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Update and secure several references #4649
Here we work our way through all insecure http references in the repository, update the ones where the old references would lead to 404s or have otherwise been moved, and change the references to use https where possible. In each case, we've manually checked that the updated references work as expected.
For reference, the remaining insecure references are the following; we've left the ones used in tests unchanged, as well as the ones used as apt repositories (for which the fetching of the gpg key has been secured):
I have checked a good sample of the links here, and everything seems to check out. I left one comment only. I wonder if it would be possible to regularly check all the links in the project to find defunct ones.
In any case, I am satisfied that the changes here are reasonable, but I had not realised that they are necessary. Might there be a downside to linking to HTTPS for every external resource?
@martindurant: Thanks for checking!
A script for running through an entire git repository checking for broken links sounds like something that would be so useful that it ought to already exist; never saw such a thing though.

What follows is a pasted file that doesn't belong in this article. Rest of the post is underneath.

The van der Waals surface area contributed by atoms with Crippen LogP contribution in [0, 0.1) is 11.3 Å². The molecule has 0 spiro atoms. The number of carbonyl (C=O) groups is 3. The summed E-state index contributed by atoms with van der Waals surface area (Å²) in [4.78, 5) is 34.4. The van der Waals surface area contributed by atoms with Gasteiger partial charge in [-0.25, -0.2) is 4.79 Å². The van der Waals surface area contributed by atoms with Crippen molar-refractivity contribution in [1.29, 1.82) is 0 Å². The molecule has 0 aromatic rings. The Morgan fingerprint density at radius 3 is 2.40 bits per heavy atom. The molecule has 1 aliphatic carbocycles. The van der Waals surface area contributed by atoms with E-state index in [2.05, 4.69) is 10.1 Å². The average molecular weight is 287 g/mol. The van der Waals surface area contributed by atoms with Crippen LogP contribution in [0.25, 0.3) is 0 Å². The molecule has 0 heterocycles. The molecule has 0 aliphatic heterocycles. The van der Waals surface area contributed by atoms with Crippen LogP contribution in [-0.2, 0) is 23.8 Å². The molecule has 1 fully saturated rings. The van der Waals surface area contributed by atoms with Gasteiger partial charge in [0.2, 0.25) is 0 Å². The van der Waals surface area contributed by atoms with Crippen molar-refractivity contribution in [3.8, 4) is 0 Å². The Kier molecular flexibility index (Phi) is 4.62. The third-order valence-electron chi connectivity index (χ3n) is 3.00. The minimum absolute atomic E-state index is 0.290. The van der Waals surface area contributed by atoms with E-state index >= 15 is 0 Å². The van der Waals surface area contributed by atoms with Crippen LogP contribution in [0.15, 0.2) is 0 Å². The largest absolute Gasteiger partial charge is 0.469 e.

Necessity is in the eye of the beholder. Almost all of the references here would redirect to https on their own, and for those the only thing achieved by the changes here is that the user gets to skip a redirect (and thus a potential MITM vector, small as it may be). When I went through the exercise regardless it was mainly in the interest of pursuing "HTTPS Everywhere"; in particular figuring out if there is anything that keeps the dask subdomains from just redirecting everything to https on their own (cf. dask/dask.github.io#2), and whether or not there should be rulesets in https://github.com/EFForg/https-everywhere for the dask (and related pydata) pages.
Regarding downsides, the main one would be the potential issues caused by any of the external references one day deciding that they no longer want to support secure requests. This tends not to be very likely as it would break all references to the site in question already relying on HTTPS being supported, and at the same time, HTTPS is slowly but steadily becoming the default across the web (with browsers opting to label plain-HTTP requests as "insecure" in near future).